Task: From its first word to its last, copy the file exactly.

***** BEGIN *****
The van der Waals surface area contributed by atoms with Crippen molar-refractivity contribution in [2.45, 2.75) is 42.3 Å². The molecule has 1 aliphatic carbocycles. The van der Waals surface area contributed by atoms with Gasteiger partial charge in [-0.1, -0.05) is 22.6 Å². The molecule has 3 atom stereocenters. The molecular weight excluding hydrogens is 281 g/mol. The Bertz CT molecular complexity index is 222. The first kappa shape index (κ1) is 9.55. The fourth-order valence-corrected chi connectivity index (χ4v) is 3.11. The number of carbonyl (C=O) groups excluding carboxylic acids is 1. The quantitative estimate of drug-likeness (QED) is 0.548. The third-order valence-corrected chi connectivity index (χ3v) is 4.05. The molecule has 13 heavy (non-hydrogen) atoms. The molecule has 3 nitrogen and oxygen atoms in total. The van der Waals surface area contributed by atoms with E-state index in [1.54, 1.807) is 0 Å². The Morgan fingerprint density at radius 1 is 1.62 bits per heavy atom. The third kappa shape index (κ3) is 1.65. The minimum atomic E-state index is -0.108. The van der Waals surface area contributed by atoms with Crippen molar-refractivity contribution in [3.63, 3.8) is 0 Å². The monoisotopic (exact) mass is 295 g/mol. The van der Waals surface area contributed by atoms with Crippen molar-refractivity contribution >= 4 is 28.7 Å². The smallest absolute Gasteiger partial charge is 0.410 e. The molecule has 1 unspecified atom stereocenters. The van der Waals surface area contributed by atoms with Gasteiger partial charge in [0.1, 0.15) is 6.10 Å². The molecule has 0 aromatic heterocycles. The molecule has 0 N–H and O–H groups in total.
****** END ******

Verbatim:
The van der Waals surface area contributed by atoms with Crippen molar-refractivity contribution in [2.45, 2.75) is 42.3 Å². The molecule has 1 aliphatic carbocycles. The van der Waals surface area contributed by atoms with Gasteiger partial charge in [-0.1, -0.05) is 22.6 Å². The molecule has 3 atom stereocenters. The molecular weight excluding hydrogens is 281 g/mol. The Bertz CT molecular complexity index is 222. The first kappa shape index (κ1) is 9.55. The fourth-order valence-corrected chi connectivity index (χ4v) is 3.11. The number of carbonyl (C=O) groups excluding carboxylic acids is 1. The quantitative estimate of drug-likeness (QED) is 0.548. The third-order valence-corrected chi connectivity index (χ3v) is 4.05. The molecule has 13 heavy (non-hydrogen) atoms. The molecule has 3 nitrogen and oxygen atoms in total. The van der Waals surface area contributed by atoms with E-state index in [1.54, 1.807) is 0 Å². The Morgan fingerprint density at radius 1 is 1.62 bits per heavy atom. The third kappa shape index (κ3) is 1.65. The minimum atomic E-state index is -0.108. The van der Waals surface area contributed by atoms with Crippen molar-refractivity contribution in [3.63, 3.8) is 0 Å². The monoisotopic (exact) mass is 295 g/mol. The van der Waals surface area contributed by atoms with Crippen molar-refractivity contribution >= 4 is 28.7 Å². The smallest absolute Gasteiger partial charge is 0.410 e. The molecule has 1 unspecified atom stereocenters. The van der Waals surface area contributed by atoms with Gasteiger partial charge in [0.1, 0.15) is 6.10 Å². The molecule has 0 aromatic heterocycles. The molecule has 0 N–H and O–H groups in total.